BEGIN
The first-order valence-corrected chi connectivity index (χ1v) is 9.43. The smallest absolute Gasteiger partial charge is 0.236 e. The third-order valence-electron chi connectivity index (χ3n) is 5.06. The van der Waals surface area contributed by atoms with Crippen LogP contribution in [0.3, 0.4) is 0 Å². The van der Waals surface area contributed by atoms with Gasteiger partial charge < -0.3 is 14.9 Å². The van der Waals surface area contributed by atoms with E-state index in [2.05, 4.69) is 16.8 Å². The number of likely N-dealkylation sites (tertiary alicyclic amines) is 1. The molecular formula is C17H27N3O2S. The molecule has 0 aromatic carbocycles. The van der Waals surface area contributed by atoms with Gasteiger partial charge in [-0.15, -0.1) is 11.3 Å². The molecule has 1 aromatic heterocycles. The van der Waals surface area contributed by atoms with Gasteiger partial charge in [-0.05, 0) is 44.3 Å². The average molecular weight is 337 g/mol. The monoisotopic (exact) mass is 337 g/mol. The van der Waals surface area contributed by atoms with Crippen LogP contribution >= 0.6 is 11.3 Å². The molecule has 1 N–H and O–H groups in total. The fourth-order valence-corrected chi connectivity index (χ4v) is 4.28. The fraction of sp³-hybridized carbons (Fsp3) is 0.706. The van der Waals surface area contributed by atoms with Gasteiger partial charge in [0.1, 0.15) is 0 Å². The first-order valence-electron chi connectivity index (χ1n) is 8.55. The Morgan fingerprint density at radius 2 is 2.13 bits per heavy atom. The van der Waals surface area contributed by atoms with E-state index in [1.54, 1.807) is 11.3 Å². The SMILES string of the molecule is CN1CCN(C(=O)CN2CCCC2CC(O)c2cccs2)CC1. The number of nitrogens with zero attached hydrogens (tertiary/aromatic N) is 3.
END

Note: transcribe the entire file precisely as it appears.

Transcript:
The first-order valence-corrected chi connectivity index (χ1v) is 9.43. The smallest absolute Gasteiger partial charge is 0.236 e. The third-order valence-electron chi connectivity index (χ3n) is 5.06. The van der Waals surface area contributed by atoms with Crippen LogP contribution in [0.3, 0.4) is 0 Å². The van der Waals surface area contributed by atoms with Gasteiger partial charge < -0.3 is 14.9 Å². The van der Waals surface area contributed by atoms with E-state index in [2.05, 4.69) is 16.8 Å². The number of likely N-dealkylation sites (tertiary alicyclic amines) is 1. The molecular formula is C17H27N3O2S. The molecule has 0 aromatic carbocycles. The van der Waals surface area contributed by atoms with Gasteiger partial charge in [-0.15, -0.1) is 11.3 Å². The molecule has 1 aromatic heterocycles. The van der Waals surface area contributed by atoms with Gasteiger partial charge in [-0.05, 0) is 44.3 Å². The average molecular weight is 337 g/mol. The monoisotopic (exact) mass is 337 g/mol. The van der Waals surface area contributed by atoms with Crippen LogP contribution >= 0.6 is 11.3 Å². The molecule has 1 N–H and O–H groups in total. The fourth-order valence-corrected chi connectivity index (χ4v) is 4.28. The fraction of sp³-hybridized carbons (Fsp3) is 0.706. The van der Waals surface area contributed by atoms with Gasteiger partial charge in [0.1, 0.15) is 0 Å². The first-order valence-electron chi connectivity index (χ1n) is 8.55. The Morgan fingerprint density at radius 2 is 2.13 bits per heavy atom. The van der Waals surface area contributed by atoms with E-state index in [1.54, 1.807) is 11.3 Å². The SMILES string of the molecule is CN1CCN(C(=O)CN2CCCC2CC(O)c2cccs2)CC1. The number of nitrogens with zero attached hydrogens (tertiary/aromatic N) is 3.